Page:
time and effort, but in its rotelearning sense it is much less important than it was. Too much must not he expected of it if we accept the deeper meaning of learning. One of the major criticisms of traditional examinations is that they are memory tests and leave too many other qualities untested. Much of what is learnt is internalised and difficult to examine. as the results are special to each child and must have been affected by the qualities the individual brought to the learning Situation.


It has been recognised that an act of learning involves seven elements: I. A situation offering choices,

2. The personal characteristics of the learner which limit his response to the situation.

3. The goals, either long or short term, which the learner has set himself, perhaps through the skill of the teacher in motivating him.

4. The resultant interpretation of the situation which may be affected by a group discussion.

5.The response which to the learner appears to help him towards his goal.

6. The confirmation or contradiction of the response and the manner in which it is made, which will affect his future action.

7. Finally. his reaction to possible thwarting.

This is a far cry from Hi emorisation.

The traditional authoritarian role of the teacher from whom knowledge flowed to all the learners has had to be revised in the light of analyses such as the above, and of research which has critically and constructively examined the whole process of learning in school. What goes on in the classroom has changed and is changing as practices have evolved in keeping with research results.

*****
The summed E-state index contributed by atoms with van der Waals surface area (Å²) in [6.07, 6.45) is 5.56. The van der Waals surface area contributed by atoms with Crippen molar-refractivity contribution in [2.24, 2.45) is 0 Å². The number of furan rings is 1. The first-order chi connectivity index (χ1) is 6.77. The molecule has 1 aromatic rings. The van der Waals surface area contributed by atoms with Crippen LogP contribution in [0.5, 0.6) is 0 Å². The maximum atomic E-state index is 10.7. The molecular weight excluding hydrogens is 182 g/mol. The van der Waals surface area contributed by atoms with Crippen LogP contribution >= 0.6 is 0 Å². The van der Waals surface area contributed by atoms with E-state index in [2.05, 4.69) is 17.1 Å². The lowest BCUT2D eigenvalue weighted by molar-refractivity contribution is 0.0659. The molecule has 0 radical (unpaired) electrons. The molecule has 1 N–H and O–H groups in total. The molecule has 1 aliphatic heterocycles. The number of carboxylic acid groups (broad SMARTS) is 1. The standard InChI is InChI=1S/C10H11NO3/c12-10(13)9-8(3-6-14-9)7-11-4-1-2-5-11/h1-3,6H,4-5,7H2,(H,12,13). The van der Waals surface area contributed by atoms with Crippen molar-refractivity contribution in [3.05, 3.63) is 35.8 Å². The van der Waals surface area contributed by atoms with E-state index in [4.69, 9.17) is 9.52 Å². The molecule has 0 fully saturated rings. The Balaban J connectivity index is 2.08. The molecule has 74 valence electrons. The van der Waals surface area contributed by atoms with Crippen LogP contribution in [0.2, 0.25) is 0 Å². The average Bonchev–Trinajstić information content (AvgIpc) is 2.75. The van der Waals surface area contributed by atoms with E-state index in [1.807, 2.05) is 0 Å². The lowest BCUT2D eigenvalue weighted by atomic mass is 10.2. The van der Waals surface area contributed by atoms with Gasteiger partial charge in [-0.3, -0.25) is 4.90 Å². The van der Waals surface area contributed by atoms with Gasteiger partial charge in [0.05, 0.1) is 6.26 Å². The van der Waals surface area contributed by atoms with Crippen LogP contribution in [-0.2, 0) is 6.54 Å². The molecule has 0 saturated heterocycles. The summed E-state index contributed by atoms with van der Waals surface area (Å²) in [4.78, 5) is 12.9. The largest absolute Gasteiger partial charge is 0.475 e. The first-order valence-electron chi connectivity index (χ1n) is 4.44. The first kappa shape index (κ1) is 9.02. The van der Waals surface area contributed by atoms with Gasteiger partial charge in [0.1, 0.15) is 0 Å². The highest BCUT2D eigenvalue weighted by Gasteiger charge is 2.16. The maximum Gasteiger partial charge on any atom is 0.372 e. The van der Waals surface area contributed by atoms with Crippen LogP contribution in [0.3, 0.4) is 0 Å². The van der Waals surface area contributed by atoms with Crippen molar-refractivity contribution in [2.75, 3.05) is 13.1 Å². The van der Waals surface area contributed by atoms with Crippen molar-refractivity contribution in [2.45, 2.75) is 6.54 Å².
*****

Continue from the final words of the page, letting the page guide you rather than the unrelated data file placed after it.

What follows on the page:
As a consequence, the teacher has become (especially in the primary school) much more of a pump printer. an assessor of individual needs, a co-planner with the child, knowledgeable of the resources which will help him to solve his problems.

What has also been appreciated more is the fact that a child really has four sets of teachers and that in the learning process each has a part to play either directly or in influencing the child's approach. They are: 1. Teachers in the home parents, hi-Others, sisters, grandparents, relatives.

2. Peer group teachers children of the same age, classmates, the in-group, the gang.

3. The teachers in the schools attended.

4. Teachers in the community other adults, church and club leaders, mass media heroes and heroines. fashion figures.

The school is only one part of the process, an important part, it is true but each other part affects the child's education in the broad sense.